by David Armand

The first time I was ever paid for my writing was when I was in the third or fourth grade: I had made a comic strip for the Just Say No to Drugs campaign and won first place. The local ice cream shop and burger joint in the little town of Folsom, Louisiana, where I grew up gave me a check for fifty dollars and my comic was displayed at the parish fair.

It wasn’t until I was in my early twenties that I received money again for my creative work: this time I was given one hundred dollars for the D Vickers Award for creative writing at Southeastern Louisiana University, where I was then an undergraduate. My nominating professor joked during the award ceremony that that would probably be the most money I’d ever get for making poems.

He was right: I later started writing short stories, then moved on to novels (I’m nearing the halfway point of my third novel as I’m typing this). I didn’t make this move for monetary reasons, you see, but because it felt like a natural transition for me as an artist–to move from the shorter, more compact forms of poems and stories to the more open form of novel-writing.

When my first novel won the 2010 George Garrett Fiction Prize, I was awarded two hundred dollars, but more importantly a contract from a university press in Texas promising to subsequently publish my book. The following year when the book was released, I asked for two hundred dollars worth of my own books instead of the cash: I figured that by selling copies of my books at readings, etc. I would eventually make more than the two hundred dollars in prize money. Since I got a generous author’s discount on the books I received, I did make a little, but not much. I still have a box with about fifteen books sitting in my closet behind my workboots (which I haven’t had to wear in a long while, thankfully). Then late last year, I received a royalty check from my publisher for one-hundred and fifty two dollars. It’s not much, but it helped pay for Christmas last year.

Now my second novel is coming out from the same small university press, and although I’m not getting paid for it, per se, I have recently had an excerpt of the book accepted for publication by a quarterly magazine which is going to pay me three hundred and fifty dollars for the piece. A book festival in Nashville is paying me a five hundred dollar honorarium to attend their event this October.

With all of that said, I have made a little over thirteen hundred dollars for my writing so far in my life. I’m thirty-three years old with a wife, two kids, and a mother for whom I am financially responsible. Certainly that is not enough money. It wouldn’t even be enough for me alone. Faulkner called this “the old thrill and despair of a penny more or less.” And he was right. There is something thrilling about trying to figure out how you’re going to put bread and milk on the table: I’ve had to pawn my shot guns many times (a habit I learned from my father) in order to buy groceries. A welfare officer once told me a few years ago (after denying my claim for assistance) that I was one of the most creative earners he’d ever seen, meaning that I found some pretty interesting ways to make money: I was pleased for the compliment, but would have rather gotten the assistance.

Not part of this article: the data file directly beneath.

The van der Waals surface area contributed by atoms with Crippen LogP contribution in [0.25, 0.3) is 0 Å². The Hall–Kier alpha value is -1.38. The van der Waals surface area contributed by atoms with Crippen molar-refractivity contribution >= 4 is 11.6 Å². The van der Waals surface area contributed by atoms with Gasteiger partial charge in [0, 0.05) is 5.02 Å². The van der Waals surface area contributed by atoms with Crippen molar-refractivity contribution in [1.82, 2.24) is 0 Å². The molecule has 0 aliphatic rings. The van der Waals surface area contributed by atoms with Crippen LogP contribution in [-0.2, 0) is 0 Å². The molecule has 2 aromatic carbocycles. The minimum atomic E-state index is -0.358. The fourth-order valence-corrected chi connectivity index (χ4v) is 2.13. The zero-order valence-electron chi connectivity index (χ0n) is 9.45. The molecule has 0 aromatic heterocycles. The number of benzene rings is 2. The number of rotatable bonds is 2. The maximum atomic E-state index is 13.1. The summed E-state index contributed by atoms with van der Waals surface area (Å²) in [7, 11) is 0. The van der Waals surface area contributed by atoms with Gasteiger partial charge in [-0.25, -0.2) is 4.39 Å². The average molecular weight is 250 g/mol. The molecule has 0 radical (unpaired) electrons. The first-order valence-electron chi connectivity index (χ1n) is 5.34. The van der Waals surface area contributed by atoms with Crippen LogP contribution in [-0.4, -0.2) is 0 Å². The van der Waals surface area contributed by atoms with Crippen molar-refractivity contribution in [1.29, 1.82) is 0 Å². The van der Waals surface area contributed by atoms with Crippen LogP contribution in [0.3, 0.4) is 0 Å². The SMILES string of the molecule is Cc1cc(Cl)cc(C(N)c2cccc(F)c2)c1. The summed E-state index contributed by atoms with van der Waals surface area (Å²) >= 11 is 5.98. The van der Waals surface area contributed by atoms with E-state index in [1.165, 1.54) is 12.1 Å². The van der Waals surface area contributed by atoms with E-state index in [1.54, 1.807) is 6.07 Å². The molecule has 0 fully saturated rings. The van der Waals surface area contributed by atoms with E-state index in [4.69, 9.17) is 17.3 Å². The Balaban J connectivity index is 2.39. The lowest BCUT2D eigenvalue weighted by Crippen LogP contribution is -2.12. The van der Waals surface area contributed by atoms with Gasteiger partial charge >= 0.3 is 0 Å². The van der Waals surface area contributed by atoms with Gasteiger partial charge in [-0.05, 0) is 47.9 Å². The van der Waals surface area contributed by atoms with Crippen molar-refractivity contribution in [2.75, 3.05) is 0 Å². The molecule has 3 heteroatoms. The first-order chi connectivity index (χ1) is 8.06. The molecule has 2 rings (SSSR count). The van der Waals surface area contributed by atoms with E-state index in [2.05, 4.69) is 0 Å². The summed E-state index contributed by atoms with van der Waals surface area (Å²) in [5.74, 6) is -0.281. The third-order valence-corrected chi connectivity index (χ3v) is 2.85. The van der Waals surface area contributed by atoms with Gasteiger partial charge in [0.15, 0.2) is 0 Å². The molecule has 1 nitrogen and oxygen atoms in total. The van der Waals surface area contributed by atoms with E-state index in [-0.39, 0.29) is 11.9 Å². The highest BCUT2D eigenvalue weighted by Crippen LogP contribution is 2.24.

Of course, I have a full time job as a teacher (two teaching jobs, in fact), but that still doesn’t cut it. This summer, it looks as if I won’t be teaching at all, and although I’m happy to be unencumbered by teaching so that I can finish my next book, I worry how far I can stretch my federal tax refund to pay the mortgage and feed my family until I resume teaching in August. My wife’s birthday is coming up, then there’s Mother’s Day, and now my little boy needs a crown on one of his teeth (which will cost about three hundred dollars). It will be a trying time, but we’ll make it. If I have to dig ditches, we’ll make it. I’m figuring on trying to collect unemployment, if I can. Maybe food stamps.

But it’s hard when people think that because you’ve published two books that you must be doing well for yourself, when in fact you’re struggling, and when you see opportunities dwindle as a result of what people think of as your “success,” when you’d think it’d be the other way around. This has been the case for me. But you keep going. You have to. I was talking to someone today who told me to just think really hard about how much money I need to get through the summer–the exact amount, he said–and keep thinking about it, just focus on that amount, really hard: he said that if I did that, the money would come to me in some way. And I believe him, I really do. It’s about having faith and trust in the workings of the universe.

What got me thinking about all of this was that I just finished reading a short story called “Elephant” by Raymond Carver, one I was surprised that I hadn’t read before since I was sure I had read everything he ever wrote, and in it the narrator is talking about his financial burdens and the stress it causes him, but you could feel how that stress moved him as well: like Faulkner said, that old thrill and despair. In the story, the narrator remembers a dream he had in which his father was holding him on his shoulders, but then the father lets go of the boy’s legs, and the boy keeps his balance by putting his arms out and riding on his father’s shoulders like that: there’s a sense that trust and faith are in play here, and that’s why the boy doesn’t fall.

So that’s what I’ll do: put my arms out for balance and just have faith that I won’t fall down. I do have faith that things will turn around, and I feel pretty damned lucky to have made the thirteen hundred and some odd dollars by just making up stories and poems: who would’ve ever thought that could happen?